Two female-female pairs of flamingos were the focus of one study, which found their parenting behaviors were basically identical to those of an opposite-sex pair. The egg layer spent more time away from the nest, while the non-egg layer was involved in more agonistic behavior than other females. Overall, the time spent on the nest was the same for same-sex and opposite-sex couples. 

Despite the flamingos seeming natural inclination, same-sex parenting is not an adaptive behavior, Rose says. “It is generally an artefact of the captive environment."


Outside of captivity, same-sex parenting between males has not been commonly observed. As Zuk points out: “where are they going to get the egg?”

“In nature, there aren’t people going around with eggs saying, ‘would you like an egg?’”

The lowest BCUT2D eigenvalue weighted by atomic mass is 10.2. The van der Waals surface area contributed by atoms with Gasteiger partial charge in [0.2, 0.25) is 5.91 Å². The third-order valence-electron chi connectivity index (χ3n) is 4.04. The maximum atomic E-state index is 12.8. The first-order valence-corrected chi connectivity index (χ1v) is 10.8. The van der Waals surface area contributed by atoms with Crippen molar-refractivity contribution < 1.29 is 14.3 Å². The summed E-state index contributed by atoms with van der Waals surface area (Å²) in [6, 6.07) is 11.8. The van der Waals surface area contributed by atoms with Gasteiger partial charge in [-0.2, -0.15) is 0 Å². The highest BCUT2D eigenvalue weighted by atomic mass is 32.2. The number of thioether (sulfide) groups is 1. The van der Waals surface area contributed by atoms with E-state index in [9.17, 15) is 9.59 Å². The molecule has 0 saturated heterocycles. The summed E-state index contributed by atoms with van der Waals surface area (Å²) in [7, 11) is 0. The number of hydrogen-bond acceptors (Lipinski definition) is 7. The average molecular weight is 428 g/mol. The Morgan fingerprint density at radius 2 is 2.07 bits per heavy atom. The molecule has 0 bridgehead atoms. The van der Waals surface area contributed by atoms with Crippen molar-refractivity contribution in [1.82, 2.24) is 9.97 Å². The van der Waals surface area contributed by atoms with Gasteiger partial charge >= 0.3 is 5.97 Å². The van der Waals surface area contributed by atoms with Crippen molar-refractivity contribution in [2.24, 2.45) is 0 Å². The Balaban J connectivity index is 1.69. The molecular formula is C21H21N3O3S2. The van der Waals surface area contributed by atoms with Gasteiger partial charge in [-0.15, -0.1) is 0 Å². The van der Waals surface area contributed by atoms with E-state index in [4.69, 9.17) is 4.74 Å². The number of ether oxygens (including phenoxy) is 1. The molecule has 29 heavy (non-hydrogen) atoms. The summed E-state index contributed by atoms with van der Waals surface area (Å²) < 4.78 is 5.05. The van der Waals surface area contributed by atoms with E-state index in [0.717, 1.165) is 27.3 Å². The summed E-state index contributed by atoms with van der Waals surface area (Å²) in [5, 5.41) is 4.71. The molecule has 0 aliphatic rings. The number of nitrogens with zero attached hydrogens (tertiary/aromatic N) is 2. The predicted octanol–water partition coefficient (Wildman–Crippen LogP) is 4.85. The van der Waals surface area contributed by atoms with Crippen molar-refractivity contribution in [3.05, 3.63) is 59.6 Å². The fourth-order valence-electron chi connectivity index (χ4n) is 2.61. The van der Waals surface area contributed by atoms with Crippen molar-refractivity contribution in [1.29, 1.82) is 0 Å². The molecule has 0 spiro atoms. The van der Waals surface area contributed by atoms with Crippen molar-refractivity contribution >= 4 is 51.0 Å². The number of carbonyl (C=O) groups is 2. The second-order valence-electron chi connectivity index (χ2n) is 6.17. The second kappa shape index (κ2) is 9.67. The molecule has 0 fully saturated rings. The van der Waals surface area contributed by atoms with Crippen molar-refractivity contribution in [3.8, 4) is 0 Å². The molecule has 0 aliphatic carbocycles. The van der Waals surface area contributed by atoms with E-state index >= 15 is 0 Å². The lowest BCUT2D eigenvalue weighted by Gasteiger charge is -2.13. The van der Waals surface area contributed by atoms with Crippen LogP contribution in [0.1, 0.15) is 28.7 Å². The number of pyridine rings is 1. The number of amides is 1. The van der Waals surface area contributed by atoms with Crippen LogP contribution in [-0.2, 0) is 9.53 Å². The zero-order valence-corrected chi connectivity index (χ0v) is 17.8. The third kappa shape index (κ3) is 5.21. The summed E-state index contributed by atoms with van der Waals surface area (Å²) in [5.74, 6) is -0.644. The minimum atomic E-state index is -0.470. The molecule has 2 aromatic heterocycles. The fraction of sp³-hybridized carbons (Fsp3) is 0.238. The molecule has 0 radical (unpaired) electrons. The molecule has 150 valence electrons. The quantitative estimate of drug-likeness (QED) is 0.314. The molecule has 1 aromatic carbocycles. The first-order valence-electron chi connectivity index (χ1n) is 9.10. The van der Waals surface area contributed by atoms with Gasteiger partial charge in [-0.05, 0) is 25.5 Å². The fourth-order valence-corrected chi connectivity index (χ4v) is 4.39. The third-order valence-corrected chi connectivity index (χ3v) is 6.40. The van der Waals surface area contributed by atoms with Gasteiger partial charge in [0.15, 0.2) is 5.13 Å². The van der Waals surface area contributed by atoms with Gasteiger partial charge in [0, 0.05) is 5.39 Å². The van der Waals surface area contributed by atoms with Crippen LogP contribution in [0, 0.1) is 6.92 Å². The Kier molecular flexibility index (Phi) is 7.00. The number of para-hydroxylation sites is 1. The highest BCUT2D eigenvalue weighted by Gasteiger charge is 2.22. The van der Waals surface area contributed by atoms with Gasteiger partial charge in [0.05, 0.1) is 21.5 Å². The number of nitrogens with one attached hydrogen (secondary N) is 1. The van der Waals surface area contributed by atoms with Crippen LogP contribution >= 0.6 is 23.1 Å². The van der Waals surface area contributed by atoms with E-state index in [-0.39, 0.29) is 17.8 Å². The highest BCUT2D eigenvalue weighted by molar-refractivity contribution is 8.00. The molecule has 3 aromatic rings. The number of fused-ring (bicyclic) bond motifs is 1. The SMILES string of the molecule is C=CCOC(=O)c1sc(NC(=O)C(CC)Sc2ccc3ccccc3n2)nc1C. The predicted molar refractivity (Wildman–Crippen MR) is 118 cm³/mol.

In captivity, however, there are. The aforementioned penguins, of course, but a similar foster scheme has also been employed in vultures. In 2017, a pair of male griffon vultures (Gyps fulvus) successfully hatched an abandoned egg for the first time at a zoo in Amsterdam.

"As in some penguin species, vultures do everything the same, they alternate all the jobs. Females lay the eggs, but they breed together, they forage for food together. Males are programmed to have that duty of care," zookeeper Job Van Tol told BBC News at the time.


In the wild, same-sex parenting can arise in response to a sex ratio skew. In a colony of Laysan albatross (Phoebastria immutabilis) in Oahu, Hawaii, for example, 59 percent of the population are female, and consequently, 31 percent of pairs are female-female.